|Exhibit Overview||Art Exhibit||Program & Event Schedule||
Additional Elwha Project
Information and Resources
|River Story Photos|
Flowing from the heart of the Olympic Mountains to the Strait of Juan de Fuca in just 45 short, but extraordinarily beautiful miles, the Elwha River drains more than 320 square miles of rugged mountain terrain.
During its long history the Elwha River has provided sustenance, shelter, transportation, power, recreation, education, spiritual identity, and inspiration to generations of people who dwell near the river, and to countless visitors from around the world.
In the early 1900s the Elwha was dammed in two locations, blocking the spawning migrations of five species of Pacific salmon. In September 2011 the dams began to come down, and a new, vital chapter in a very special river story began.
River Story is a unique collection of materials, information, art, education and performance, brought together for the first time through the collaborative efforts of numerous organizations, agencies, and individuals. The North Olympic Library System is delighted to make this remarkable exhibit available to the public throughout the summer of 2012.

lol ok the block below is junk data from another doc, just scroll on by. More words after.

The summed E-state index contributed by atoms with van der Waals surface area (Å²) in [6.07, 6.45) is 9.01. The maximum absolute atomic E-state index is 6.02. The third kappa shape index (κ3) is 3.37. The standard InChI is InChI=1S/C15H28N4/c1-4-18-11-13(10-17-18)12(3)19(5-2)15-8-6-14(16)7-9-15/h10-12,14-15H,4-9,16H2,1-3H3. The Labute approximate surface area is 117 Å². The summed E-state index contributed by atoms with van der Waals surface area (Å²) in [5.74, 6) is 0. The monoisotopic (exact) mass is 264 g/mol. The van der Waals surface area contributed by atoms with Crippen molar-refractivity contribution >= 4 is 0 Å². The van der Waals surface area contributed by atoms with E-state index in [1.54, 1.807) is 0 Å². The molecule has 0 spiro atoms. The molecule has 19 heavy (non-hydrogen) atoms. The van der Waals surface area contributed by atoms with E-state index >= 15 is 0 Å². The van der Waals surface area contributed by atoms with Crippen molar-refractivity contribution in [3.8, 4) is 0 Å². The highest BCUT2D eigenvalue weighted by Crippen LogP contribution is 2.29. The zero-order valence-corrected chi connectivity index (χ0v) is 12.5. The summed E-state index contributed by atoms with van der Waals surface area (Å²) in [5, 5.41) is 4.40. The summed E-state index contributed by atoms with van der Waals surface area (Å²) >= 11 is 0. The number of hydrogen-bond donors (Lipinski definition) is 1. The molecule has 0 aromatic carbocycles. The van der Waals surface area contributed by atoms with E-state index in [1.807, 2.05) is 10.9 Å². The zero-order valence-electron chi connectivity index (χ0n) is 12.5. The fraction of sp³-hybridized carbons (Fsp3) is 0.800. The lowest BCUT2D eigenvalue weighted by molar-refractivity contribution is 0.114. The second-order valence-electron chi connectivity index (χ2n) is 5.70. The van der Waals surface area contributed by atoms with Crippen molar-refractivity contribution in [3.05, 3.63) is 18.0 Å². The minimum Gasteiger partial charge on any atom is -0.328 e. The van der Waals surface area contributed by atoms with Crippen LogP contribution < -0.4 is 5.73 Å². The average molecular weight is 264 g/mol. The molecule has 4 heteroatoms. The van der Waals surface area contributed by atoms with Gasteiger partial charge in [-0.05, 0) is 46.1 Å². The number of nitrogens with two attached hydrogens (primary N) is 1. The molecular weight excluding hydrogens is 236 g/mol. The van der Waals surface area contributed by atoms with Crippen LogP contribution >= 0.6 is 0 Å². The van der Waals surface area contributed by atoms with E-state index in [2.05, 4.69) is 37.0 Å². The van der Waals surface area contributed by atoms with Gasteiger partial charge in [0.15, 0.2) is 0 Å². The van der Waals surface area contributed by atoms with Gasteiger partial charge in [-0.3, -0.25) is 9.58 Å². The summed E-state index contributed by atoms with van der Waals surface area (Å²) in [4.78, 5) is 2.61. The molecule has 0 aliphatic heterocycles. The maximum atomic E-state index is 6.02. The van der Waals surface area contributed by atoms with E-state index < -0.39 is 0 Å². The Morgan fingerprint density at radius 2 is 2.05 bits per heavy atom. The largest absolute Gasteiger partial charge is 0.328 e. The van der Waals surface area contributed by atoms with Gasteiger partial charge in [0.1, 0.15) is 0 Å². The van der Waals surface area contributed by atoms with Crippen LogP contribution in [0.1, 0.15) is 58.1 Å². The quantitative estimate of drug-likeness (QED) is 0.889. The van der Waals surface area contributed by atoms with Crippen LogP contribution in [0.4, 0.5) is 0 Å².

River Story celebrates a beautiful river of ageless wonder, and tells the Elwha River’s remarkable tale of renewal, restoration, and transformation.
Time lapse video of dam removal and blasting. Here
Special thanks to the members of the River Story Planning Committee:
Anna Wiancko Chasman, Brenda Francis, Karen Hanan, Margaret Jakubcin, Barb Maynes,
Kate Reavey, Jake Seniuk, Kathy Steichen, Heather Stephens, Harry von Stark, Betsy Wharton.